In Timor my team and I were tasked with drafting the new Organic Law for the PNTL (Timorese police force). While it was being presented to the Timor-Leste Council of Ministers, akin to what we know as cabinet and chaired by the PM, we were in the room to answer any questions and provide explanations as required. Suddenly, mid-proceedings, one of the ministers got up out of her chair and, explaining that her waters had just broken, made her way calmly out of the room. The PM beamed at her, turned back to the table and the meeting continued without skipping a beat. There was no fuss, no commotion, no-one assisted her and off she went. I just sat there thinking, “Wow!! Did that just happen?? She’s going in to LABOUR!!!” They do keep things real in Timor.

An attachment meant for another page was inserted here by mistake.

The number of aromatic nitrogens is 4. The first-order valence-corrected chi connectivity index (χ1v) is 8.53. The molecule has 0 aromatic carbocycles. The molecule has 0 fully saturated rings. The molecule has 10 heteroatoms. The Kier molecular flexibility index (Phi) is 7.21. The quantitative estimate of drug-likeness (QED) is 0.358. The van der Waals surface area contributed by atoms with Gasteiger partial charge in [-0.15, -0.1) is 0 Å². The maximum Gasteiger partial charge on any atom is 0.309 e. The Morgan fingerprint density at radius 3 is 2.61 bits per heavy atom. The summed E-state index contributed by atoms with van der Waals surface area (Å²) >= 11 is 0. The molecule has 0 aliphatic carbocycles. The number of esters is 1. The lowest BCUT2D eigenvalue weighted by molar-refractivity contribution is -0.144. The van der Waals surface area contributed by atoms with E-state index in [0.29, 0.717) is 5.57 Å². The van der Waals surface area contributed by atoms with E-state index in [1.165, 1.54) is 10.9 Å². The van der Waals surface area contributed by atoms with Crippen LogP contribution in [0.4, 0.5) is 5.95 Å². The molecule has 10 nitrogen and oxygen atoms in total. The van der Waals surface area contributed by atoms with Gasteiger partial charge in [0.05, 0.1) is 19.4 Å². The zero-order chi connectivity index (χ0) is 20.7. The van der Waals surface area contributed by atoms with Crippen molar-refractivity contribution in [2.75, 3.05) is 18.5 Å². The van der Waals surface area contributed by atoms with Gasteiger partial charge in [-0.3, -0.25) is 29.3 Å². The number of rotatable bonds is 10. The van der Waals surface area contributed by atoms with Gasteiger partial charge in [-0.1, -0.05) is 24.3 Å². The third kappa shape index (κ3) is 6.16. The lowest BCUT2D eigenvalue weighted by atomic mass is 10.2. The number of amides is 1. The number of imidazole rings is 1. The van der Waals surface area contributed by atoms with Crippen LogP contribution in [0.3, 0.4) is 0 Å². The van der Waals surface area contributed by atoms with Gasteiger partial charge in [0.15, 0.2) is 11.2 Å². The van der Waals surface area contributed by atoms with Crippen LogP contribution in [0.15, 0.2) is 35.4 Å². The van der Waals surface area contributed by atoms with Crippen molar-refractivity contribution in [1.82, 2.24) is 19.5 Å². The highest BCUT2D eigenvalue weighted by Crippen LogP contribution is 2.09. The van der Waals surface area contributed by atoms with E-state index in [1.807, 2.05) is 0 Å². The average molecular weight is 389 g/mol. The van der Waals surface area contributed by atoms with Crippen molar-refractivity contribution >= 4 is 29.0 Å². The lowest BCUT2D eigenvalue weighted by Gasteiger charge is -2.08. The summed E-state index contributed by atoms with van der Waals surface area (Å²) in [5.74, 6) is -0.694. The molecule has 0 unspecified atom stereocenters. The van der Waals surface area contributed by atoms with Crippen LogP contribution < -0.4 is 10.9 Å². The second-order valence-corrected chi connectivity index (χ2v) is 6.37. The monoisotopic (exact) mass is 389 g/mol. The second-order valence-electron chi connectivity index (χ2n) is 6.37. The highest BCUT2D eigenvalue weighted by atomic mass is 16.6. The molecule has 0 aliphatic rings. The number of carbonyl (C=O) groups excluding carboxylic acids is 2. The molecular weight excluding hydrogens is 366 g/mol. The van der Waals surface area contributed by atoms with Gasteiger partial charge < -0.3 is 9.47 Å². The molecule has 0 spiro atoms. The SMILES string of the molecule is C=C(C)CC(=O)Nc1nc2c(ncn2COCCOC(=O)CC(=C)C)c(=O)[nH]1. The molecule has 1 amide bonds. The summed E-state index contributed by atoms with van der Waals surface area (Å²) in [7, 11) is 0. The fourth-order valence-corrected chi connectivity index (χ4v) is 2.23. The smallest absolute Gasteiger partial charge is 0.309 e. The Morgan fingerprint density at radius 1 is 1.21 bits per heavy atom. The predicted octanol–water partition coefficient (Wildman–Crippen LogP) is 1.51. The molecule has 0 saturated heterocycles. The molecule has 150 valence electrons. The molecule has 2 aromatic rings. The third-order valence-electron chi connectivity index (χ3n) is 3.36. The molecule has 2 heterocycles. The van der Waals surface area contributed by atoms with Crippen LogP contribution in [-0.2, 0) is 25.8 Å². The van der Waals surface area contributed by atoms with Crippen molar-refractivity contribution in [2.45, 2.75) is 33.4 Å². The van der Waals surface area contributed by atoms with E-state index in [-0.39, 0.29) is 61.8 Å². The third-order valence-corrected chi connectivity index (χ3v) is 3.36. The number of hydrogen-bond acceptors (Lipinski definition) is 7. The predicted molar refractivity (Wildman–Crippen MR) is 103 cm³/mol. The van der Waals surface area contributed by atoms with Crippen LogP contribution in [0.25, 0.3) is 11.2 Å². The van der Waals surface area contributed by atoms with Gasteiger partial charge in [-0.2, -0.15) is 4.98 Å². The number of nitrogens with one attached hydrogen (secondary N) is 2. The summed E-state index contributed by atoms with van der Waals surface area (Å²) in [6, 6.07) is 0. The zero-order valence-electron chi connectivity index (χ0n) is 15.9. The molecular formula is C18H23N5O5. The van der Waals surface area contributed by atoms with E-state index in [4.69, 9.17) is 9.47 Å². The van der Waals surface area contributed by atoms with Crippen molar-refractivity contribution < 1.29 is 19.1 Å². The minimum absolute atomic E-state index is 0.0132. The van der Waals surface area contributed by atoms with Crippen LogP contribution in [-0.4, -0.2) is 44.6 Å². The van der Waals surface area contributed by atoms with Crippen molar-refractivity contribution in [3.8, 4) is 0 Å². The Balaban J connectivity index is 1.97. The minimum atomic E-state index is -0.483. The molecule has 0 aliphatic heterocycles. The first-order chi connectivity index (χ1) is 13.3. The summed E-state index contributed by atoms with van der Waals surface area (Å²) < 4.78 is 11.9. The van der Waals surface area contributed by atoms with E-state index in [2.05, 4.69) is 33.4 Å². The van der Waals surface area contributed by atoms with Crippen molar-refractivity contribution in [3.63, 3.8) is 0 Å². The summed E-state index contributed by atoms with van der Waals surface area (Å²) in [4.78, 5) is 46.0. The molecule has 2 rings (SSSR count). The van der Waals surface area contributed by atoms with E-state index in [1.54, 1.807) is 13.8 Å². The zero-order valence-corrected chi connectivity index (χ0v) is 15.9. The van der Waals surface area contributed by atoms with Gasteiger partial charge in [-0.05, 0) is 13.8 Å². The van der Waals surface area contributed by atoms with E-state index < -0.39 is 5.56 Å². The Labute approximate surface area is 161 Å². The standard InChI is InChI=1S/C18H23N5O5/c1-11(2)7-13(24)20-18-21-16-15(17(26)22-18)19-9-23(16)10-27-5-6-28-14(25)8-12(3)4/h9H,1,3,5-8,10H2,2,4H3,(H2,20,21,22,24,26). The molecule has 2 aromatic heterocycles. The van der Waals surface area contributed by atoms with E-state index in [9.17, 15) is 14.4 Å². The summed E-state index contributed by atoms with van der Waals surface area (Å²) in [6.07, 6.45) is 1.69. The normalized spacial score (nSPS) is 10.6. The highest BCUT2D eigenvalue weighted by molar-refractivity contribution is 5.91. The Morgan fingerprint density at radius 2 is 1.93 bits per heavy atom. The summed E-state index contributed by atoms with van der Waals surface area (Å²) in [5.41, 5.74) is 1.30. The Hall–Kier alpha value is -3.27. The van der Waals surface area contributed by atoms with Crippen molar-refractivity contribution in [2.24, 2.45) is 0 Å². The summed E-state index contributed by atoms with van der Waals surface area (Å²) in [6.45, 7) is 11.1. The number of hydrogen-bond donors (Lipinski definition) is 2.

What are the synergies between your ‘day job’ and your advisory board seat on the Phoenix Centre at the University of Melbourne’s Department of Psychiatry?

I think it’s more about capturing some unique observations I’ve been able to make as a result of my work in conflict areas overseas: the environments are harsh and there are relentless reminders of the challenges faced by communities and the horrific things the locals have endured. The Phoenix Centre wants to harness “experts by experience” to help it focus its efforts in relation to improving research into, and treatment of, post-traumatic mental health. I think it’s a brilliant initiative and I’m so glad to have been asked to participate.

 

Who are your role models?

I absolutely love Julie Bishop, who until recently was Australia’s foreign minister. Before moving to politics she was managing partner of a top-tier law firm. She has such poise and grace, is fiercely intelligent, wonderfully articulate and commands respect.

I also admire Australia’s former governor-general, Dame Quentin Bryce, and have had the pleasure of meeting her on a couple of occasions. She used to be a human rights lawyer, among other things, and she too possesses striking poise, grace, dignity and empathy.